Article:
ERIC Number: ED332213
Record Type: RIE
Publication Date: 1991-Mar-23
Reference Count: N/A
Alexander Bain's CUE in the Post-Modern World: Unity Revisited.
In 1866, Alexander Bain proposed that by evaluating unity, coherence, and emphasis (which he brought together under the acronym "CUE"), students could judge the effectiveness of their written paragraphs. One hundred twenty-five years later, the proposition is still central to composition instruction. A review of modern writing textbooks reveals that unity is the most entrenched of the CUE concepts, followed by coherence and emphasis respectively. Some books even try to unite the CUE principles with non-traditional methods of writing. Implicit, if not explicit, concern for CUE is found in every writing textbook. The bottom line of writing instruction seems to be recognizing and fostering two sharply different forms of discourse: unity, coherence, and emphasis on the one hand, and appreciation for creative disunity, incoherence, and a complete lack of emphasis on the other. Alternatives are available to instructors: they can encourage more creative writing in freshman composition courses; they can assign creative take-home tests in place of expository in-class exams; and they can point out differences between the two types of discourse. In any case, the processes of arriving at the unified, coherent, and emphasized written product is infinitely more important than whether the time-honored CUE formula was used in achieving the result. (Thirty-seven references are attached.) (SG)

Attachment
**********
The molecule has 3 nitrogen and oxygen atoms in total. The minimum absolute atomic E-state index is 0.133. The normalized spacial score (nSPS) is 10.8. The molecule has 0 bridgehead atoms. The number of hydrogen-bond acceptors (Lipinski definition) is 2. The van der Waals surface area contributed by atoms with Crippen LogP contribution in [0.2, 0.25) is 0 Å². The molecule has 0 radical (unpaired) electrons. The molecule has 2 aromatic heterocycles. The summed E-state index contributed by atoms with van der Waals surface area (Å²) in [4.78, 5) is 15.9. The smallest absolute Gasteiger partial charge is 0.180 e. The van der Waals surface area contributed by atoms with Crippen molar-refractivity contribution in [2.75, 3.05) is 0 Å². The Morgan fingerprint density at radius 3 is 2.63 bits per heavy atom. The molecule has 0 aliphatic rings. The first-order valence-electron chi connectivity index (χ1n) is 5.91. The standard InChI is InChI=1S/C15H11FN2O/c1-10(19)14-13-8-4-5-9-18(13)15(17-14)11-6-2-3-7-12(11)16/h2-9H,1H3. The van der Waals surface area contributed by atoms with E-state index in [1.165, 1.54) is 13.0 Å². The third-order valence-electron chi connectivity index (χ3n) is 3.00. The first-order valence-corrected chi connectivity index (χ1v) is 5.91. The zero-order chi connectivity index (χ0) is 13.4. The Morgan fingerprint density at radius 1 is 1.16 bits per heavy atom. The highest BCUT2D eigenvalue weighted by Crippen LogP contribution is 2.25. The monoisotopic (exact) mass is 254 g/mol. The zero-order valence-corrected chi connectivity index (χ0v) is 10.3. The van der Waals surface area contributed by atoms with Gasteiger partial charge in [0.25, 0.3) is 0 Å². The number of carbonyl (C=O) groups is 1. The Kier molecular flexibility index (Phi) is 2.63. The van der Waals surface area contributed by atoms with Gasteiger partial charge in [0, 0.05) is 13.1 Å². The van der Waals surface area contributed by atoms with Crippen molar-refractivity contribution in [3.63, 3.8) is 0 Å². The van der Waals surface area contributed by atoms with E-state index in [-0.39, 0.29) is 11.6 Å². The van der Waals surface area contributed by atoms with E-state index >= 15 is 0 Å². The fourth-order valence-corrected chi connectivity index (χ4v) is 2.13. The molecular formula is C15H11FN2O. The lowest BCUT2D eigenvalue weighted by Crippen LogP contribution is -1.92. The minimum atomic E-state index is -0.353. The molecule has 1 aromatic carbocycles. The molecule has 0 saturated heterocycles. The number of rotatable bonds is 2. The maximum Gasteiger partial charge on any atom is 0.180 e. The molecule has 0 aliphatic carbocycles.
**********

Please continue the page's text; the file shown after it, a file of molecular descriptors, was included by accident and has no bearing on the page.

Publication Type: Speeches/Meeting Papers
Education Level: N/A
Authoring Institution: N/A
Identifiers: Alexander Bain; Composition Theory
Note: Paper presented at the Annual Meeting of the Conference on College Composition and Communication (42nd, Boston, MA, March 21-23, 1991).